Ottawa Shifts Role in Iraq Vote


By John Ibbitson

Globe and Mail
December 7, 2004

Canada will spearhead an international effort to set rules that would determine whether the coming Iraqi election is free and fair. Chief electoral officers, or their representatives, from up to 20 countries will attend a conference later this month with Elections Canada as host.

The United Nations has offered its full support for the conference, as has the Independent Electoral Commission of Iraq and the Washington-based International Foundation for Electoral Systems, which is helping the interim Iraqi government prepare for the vote. The Canadian government sees the conference as Canada's key contribution to the Iraqi election.

As late as Sunday, Prime Minister Paul Martin had repeated offers of Canadian assistance in training election officials, but international observers say the training process already is largely complete. Canadian officials have discouraged speculation that this country could send observers to monitor the election, since the U.S. government, which is promoting the vote as a key step toward an independent and democratic Iraqi state, could not guarantee the safety of the election monitors.

In the absence of a more direct contribution, Canadian officials hope the conference will establish an international consensus for judging the validity of the election. Among those expected to attend the conference are representatives from the independent electoral commissions of Great Britain, Mexico, Hungary, Albania and Bosnia and Herzegovina. Election experts from several Arab countries will also be invited, although there is no Arab nation with a genuinely independent electoral commission. It is not known whether the United States will send a representative.

The two-day conference, to be held Dec. 19 and 20, will attempt to hammer out a set of criteria by which the international community can assess the Jan. 30 vote. Normal criteria for election monitoring, such as the presence of international observers at polling stations, don't apply in the case of Iraq, because other countries too are reluctant to place election monitors in harm's way.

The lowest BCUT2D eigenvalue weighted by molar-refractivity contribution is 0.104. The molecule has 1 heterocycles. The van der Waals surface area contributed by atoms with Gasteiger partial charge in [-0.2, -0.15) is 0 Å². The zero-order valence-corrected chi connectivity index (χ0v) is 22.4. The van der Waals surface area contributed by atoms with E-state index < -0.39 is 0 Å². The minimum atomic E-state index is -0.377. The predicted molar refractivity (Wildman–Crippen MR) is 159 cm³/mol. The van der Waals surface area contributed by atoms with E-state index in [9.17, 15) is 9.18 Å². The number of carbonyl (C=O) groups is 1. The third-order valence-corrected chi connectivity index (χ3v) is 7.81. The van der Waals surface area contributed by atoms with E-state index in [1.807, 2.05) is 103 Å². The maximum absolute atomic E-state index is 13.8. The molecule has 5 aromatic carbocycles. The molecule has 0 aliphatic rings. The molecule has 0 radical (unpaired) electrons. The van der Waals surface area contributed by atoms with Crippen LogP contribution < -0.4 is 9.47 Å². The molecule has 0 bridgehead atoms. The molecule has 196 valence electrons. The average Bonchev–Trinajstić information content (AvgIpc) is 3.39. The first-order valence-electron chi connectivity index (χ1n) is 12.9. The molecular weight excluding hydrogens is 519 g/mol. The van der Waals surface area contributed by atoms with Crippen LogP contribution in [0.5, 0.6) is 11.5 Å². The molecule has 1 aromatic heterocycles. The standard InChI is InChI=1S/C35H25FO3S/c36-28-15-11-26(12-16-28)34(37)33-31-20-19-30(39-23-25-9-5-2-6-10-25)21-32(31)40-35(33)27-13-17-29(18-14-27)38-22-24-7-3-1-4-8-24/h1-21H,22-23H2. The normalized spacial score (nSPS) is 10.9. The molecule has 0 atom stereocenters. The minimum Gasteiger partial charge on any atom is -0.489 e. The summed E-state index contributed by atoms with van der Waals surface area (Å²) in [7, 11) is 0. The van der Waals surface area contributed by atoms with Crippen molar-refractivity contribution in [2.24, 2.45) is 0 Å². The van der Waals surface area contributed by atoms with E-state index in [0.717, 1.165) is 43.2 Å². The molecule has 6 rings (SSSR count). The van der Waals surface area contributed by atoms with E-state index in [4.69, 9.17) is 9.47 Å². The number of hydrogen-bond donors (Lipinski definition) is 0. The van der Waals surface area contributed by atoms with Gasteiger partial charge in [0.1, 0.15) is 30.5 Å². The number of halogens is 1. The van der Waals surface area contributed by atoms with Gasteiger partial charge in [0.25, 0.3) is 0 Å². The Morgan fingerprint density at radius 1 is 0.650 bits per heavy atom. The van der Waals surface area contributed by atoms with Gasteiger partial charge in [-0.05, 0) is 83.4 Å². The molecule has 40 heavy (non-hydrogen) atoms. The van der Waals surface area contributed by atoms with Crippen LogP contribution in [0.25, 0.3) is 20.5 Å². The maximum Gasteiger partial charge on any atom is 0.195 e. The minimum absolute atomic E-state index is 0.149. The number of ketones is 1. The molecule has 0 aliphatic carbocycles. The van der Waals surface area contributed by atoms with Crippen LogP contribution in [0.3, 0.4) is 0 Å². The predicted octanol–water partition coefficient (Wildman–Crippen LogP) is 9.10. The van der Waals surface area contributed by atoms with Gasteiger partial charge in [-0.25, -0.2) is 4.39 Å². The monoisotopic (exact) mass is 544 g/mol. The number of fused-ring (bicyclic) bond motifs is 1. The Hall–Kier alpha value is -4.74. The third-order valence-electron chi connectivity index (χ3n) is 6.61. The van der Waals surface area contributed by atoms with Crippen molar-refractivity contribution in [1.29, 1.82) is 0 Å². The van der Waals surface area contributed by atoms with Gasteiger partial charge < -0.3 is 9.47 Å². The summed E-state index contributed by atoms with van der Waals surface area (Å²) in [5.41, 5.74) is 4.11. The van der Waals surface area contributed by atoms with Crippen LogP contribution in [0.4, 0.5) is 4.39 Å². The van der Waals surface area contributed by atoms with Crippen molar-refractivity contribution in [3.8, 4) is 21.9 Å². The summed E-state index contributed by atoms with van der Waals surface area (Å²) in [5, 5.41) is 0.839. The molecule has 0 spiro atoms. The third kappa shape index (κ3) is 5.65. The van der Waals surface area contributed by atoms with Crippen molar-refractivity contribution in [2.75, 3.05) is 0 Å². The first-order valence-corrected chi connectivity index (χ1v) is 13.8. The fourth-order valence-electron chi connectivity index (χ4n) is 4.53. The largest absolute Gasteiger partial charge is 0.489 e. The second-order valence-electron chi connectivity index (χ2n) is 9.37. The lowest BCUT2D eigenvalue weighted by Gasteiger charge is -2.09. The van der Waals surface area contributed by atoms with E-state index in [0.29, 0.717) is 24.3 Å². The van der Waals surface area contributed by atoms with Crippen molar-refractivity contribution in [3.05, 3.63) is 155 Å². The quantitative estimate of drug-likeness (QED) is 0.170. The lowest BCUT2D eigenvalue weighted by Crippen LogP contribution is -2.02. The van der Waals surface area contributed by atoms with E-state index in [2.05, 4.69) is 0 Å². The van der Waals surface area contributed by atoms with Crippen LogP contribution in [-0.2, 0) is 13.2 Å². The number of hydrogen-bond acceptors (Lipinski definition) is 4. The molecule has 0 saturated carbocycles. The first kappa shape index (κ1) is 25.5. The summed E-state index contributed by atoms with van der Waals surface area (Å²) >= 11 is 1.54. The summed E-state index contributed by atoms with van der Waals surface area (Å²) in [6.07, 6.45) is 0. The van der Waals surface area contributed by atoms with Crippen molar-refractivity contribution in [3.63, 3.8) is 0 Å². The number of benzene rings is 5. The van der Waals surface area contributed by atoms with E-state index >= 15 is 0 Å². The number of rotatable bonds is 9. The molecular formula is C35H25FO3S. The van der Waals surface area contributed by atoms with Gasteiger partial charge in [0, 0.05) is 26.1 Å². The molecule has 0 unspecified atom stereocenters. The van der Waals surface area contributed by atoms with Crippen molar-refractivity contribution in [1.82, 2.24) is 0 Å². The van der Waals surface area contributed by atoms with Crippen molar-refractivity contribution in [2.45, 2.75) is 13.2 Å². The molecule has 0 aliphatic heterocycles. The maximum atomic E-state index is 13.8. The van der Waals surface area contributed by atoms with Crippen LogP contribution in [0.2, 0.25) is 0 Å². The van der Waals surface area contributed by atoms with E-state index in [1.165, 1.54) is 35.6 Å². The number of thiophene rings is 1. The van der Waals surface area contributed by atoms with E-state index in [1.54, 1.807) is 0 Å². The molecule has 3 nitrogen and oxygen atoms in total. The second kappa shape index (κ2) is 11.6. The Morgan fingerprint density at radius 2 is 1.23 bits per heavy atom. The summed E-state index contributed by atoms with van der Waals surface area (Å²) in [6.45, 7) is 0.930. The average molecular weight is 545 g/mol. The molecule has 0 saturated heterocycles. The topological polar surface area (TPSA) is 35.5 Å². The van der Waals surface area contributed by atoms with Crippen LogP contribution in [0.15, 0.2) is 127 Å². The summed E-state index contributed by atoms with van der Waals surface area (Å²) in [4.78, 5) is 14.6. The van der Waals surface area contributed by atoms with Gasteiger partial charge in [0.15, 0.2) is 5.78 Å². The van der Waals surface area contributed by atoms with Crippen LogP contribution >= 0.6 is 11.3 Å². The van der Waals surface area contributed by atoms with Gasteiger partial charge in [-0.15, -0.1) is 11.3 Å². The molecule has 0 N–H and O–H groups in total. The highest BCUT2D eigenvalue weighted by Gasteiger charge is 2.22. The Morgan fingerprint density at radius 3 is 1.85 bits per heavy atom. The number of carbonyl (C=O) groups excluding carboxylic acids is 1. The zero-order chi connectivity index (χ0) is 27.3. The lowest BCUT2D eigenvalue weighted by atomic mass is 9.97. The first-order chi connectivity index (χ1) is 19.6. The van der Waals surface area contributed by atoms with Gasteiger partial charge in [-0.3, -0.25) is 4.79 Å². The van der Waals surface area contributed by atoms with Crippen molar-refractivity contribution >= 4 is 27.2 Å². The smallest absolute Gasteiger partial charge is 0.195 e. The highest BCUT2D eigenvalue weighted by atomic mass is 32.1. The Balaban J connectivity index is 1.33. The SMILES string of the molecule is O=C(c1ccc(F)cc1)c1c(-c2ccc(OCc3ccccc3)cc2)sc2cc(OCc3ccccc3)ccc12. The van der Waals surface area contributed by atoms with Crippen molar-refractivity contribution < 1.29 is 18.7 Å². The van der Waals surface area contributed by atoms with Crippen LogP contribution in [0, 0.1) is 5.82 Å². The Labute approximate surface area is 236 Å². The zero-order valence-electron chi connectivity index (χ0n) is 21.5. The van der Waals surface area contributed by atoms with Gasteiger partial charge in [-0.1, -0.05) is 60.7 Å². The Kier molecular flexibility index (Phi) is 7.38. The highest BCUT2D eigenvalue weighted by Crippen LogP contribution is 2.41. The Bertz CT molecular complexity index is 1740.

But an official source said there were other means by which the validity of the election could be judged, such as monitoring the reports of the independent media, interviewing representatives of political parties to learn whether all sides felt their interests were fairly represented, assessing the rules of campaign financing and canvassing the observations of Iraqi national observers after the vote was concluded. The conference might even establish an ad hoc body to judge the validity of the election, based on the criteria established at the conference. Such a report could play a decisive role in determining international support for the results.

Canada might also play a role after the election, when the new Iraqi assembly attempts to craft a constitution for the state. Some feel Canada's experience in developing a federal system that encourages local autonomy and tolerance for diversity could prove useful to Iraq with its mélange of warring religious and ethnic factions.

Foreign Affairs Minister Pierre Pettigrew referred to the coming conference in the House of Commons yesterday when questioned by Opposition Leader Stephen Harper on how the government could protect unarmed Canadians who might be observing the Iraqi election. Mr. Pettigrew said the purpose of the conference would be to help define an appropriate role for Canada in monitoring the election. In fact, the conference will seek to determine how to monitor the election without putting Canadian lives or those of any other international observers at risk.

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